This can be an interesting time in the academic world. I’m regularly entertained by friends and family asking me, “So, are you off for the summer?” I guess the thinking is: If there are no classes scheduled, what could you possibly be doing? I sometimes just answer no, not off for the summer, and sometimes I try to explain (to little effect, usually) that work goes on for 12 months of the year, and that even if I’m not teaching at the moment, there is still lots going on.
As faculty, we are working with grad students, ongoing research, writing grants, trying to get papers written and published, preparing courses for the fall, committee work, and maybe, just maybe, taking some time to catch up on the literature in our field. If you wish to apply for a CIHR Project Grant this fall, your registration deadline is August 15, and the submission deadline is September 12 – so it’s pretty clear what you’ll be working on through July and August. Grad students wishing to convocate in the fall need to defend and submit their theses before the end of summer. And there’s little let-up for staff, either.
So again, no, it doesn’t look like many of us are “off” for the summer. But what should we make of that?
Maybe our work doesn’t slow down in the summer, but perhaps summer is a time when can start putting our work into perspective. George Heckman drew my attention to an article in JAMA, which, in part, reflects on how we think about burnout and work-life balance. As a Faculty, we are showing leadership in our University’s efforts to support student mental health. It’s worthwhile to remember that to do so, we need to be concerned about the mental health of all of us in the Faculty, and of our families. So, this summer, I hope we can all find some time to take care of ourselves, and each other.
All the best,
Paul Stolee, PhD
Professor and Interim Dean
Faculty of Applied Health Sciences
Number one in ARWU (Shanghai) subject rankings
The Department of Recreation and Leisure Studies has clinched the top spot in Canada for Hospitality and Leisure Management in the Academic Ranking of World Universities (Shanghai) subject rankings, which were released mid-July. The Department held the same spot last year and remained at number 23 in the world for the second year in a row. You'll recall they also came in first in the Quaquarelli Symonds subject rankings earlier this year. The ARWU subject rankings use bibliometric measures and a selection of discipline-relevant awards, not reputational indicators, which should reduce subjectivity.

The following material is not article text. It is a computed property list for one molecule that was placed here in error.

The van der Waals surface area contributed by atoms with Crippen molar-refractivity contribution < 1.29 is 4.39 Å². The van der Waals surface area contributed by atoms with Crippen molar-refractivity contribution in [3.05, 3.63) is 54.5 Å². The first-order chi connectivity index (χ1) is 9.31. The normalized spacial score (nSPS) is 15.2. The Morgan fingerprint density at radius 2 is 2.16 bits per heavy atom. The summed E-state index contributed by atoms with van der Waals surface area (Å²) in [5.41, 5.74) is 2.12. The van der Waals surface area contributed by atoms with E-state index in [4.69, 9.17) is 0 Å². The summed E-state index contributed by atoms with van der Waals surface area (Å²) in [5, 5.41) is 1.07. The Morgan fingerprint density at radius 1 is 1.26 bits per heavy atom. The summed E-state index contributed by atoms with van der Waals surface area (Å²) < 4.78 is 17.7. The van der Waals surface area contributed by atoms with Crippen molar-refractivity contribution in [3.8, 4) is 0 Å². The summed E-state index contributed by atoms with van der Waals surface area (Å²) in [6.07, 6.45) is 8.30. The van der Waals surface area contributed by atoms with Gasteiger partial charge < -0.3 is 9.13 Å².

Courtyard construction starting
The AHS courtyard upgrade is slated to begin August 13 and should take only three weeks. Access to the courtyard will be closed until August 31 while the work is being done. Thank you for your patience while this green space is made accessible.
Provide feedback on Tri-Agency data management policy
The three federal research funding agencies have developed a draft “Tri-Agency Research Data Management Policy,” outlining proposed institutional data management practices. The agencies are asking institutions to review the policy and provide feedback. Researchers are encouraged to review the draft policy, and provide feedback by:
- Sending an email to Bruce Muirhead in the Office of Research by July 31. The feedback will be compiled and submitted as an institutional response, or
- Sending an email to SSHRC, NSERC, OR CIHR by August 31, 2018.
Once the feedback is compiled, the agencies will develop a final policy that will be implemented incrementally. The policy aims to foster a culture of data management benefitting researchers across the country, and internationally.
Nello Pace Award given to Kinesiology prof